Their test scores in reading may be better than the norm, but Baltimore County elementary schools earn a D when it comes to cafeteria lunches.
That, at least, is the conclusion of the Physicians Committee for Responsible Medicine, a Washington-based nonprofit group that promotes vegetarian and vegan diets.
The group released a report last week grading 11 of the country's largest school districts. Only the Albuquerque, N.M., district, which received an F, scored lower than Baltimore County.
The other Maryland school districts included in the study, Prince George's and Montgomery counties, each received a C-minus.
In issuing a D to Baltimore County, the group said its elementary schools should be more aggressive in teaching pupils about healthful eating habits. Studying the menu for the first month of the coming school year, the analysis found cholesterol content to be too high and fiber content too low.
But much of the point-docking was done because Baltimore County does not typically offer a vegan entree - one containing no dairy, eggs or other animal products.
`Kind of unfair'
"It does kind of seem unfair," said Karen Levenstein, director of Baltimore County's Office of Food and Nutrition Services. She added that the system's cafeteria meals are healthier than the typical brown bag lunch, and requests for vegan or even vegetarian meals are rare.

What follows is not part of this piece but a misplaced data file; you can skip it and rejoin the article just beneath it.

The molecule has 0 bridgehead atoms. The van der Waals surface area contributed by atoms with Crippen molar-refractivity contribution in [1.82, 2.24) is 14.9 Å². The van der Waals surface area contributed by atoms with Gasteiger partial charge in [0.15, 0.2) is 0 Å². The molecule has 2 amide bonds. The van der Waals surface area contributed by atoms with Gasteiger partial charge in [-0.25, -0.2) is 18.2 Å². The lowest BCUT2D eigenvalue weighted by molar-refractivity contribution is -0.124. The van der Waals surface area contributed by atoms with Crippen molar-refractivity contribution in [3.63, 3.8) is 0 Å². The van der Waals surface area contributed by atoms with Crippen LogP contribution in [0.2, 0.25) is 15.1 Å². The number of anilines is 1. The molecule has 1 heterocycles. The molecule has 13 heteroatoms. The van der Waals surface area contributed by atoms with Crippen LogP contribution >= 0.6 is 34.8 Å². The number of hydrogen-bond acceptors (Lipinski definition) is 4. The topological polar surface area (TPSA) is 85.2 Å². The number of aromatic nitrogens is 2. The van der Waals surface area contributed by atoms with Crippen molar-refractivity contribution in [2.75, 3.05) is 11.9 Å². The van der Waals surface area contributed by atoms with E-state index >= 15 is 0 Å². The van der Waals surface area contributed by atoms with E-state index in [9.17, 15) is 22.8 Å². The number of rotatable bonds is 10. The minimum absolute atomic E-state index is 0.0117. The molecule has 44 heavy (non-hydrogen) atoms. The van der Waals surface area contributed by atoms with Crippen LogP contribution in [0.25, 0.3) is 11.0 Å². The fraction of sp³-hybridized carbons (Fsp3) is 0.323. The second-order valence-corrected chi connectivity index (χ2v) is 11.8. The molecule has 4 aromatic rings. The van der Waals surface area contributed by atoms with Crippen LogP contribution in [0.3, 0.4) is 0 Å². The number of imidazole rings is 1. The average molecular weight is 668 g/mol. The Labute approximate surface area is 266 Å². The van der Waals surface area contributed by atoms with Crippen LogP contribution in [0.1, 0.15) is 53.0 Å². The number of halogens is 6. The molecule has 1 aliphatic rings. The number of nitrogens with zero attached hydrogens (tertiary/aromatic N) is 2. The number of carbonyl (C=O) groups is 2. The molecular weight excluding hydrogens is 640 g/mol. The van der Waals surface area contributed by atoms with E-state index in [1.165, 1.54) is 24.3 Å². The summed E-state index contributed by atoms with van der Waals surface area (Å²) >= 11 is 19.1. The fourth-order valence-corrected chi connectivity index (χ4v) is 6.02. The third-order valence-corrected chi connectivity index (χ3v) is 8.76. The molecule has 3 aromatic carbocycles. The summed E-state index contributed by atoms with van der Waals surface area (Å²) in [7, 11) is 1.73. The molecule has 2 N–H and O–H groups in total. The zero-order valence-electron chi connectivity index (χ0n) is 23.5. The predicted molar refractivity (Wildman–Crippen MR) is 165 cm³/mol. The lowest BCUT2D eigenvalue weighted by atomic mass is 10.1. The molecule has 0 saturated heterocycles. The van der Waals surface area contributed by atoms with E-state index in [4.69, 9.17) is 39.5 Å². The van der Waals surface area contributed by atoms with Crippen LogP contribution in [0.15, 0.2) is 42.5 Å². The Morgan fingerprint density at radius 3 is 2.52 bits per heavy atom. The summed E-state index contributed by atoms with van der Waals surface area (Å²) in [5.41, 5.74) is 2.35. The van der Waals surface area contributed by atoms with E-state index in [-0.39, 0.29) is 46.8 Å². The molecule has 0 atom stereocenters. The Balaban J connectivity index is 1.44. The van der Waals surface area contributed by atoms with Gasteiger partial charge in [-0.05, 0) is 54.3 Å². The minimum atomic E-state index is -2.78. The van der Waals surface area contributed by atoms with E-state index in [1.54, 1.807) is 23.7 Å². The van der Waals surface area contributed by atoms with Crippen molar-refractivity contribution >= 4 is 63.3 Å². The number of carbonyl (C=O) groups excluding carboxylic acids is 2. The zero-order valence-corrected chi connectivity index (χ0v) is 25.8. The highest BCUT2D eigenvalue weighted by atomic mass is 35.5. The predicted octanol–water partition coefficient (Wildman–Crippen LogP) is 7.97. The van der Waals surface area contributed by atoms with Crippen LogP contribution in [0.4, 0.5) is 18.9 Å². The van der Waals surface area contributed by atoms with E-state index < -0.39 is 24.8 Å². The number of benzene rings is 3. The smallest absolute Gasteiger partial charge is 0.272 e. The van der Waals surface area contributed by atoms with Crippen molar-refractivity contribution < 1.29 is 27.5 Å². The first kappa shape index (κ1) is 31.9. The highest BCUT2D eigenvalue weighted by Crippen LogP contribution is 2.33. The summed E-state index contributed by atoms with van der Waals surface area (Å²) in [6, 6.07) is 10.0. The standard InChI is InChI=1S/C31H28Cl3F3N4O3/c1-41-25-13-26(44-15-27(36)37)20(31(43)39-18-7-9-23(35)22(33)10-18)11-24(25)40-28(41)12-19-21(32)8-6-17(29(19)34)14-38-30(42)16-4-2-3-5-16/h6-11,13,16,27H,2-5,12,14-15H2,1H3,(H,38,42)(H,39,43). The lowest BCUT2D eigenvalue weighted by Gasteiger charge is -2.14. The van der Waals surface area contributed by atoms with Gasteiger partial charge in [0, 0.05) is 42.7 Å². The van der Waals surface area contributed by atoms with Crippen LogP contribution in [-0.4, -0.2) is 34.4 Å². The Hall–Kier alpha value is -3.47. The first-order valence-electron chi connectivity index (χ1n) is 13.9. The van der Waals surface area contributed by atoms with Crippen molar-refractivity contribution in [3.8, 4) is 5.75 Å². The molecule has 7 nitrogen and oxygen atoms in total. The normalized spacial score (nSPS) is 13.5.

Levenstein, who said she would love to see pupils get more education on nutrition, said schools must strike a balance between what kids want and what's good for them. She said she tried offering more rice and beans, as the study suggests, but few ate them.
Furthermore, she said, serving soy milk, veggie burgers and other "designer foods" advocated by the Physicians Committee for Responsible Medicine is expensive and, thus, impractical without a significant increase in funding and demand.
Jennifer Keller, a registered dietitian who oversaw the study for the Physicians Committee for Responsible Medicine, said elementary school is the time to help children develop lifelong healthful eating habits. (The study did not examine middle and high schools.)
"Kids are becoming more and more overweight, and nutrition is becoming more of an important issue," said Keller, whose group also opposes animal testing. "When you have a vegan entree, it's teaching them a healthy taste they'll develop and continue into adulthood."
Levenstein said the school system is taking steps to combat childhood obesity - within limits children accept. Some schools, for example, are serving oven-baked french fries and cooking with low-fat cheeses and mayonnaise.
The study praised Baltimore County for offering children fresh fruit daily and usually having a salad or other vegetable side dish. The elementary schools have no vending machines stocked with soda, candy and other fattening treats. The district received two bonus points for having one of the lowest percentages of calories from fat.
And for all the talk about food, Levenstein said, "It doesn't matter what we serve if they're not doing any exercise."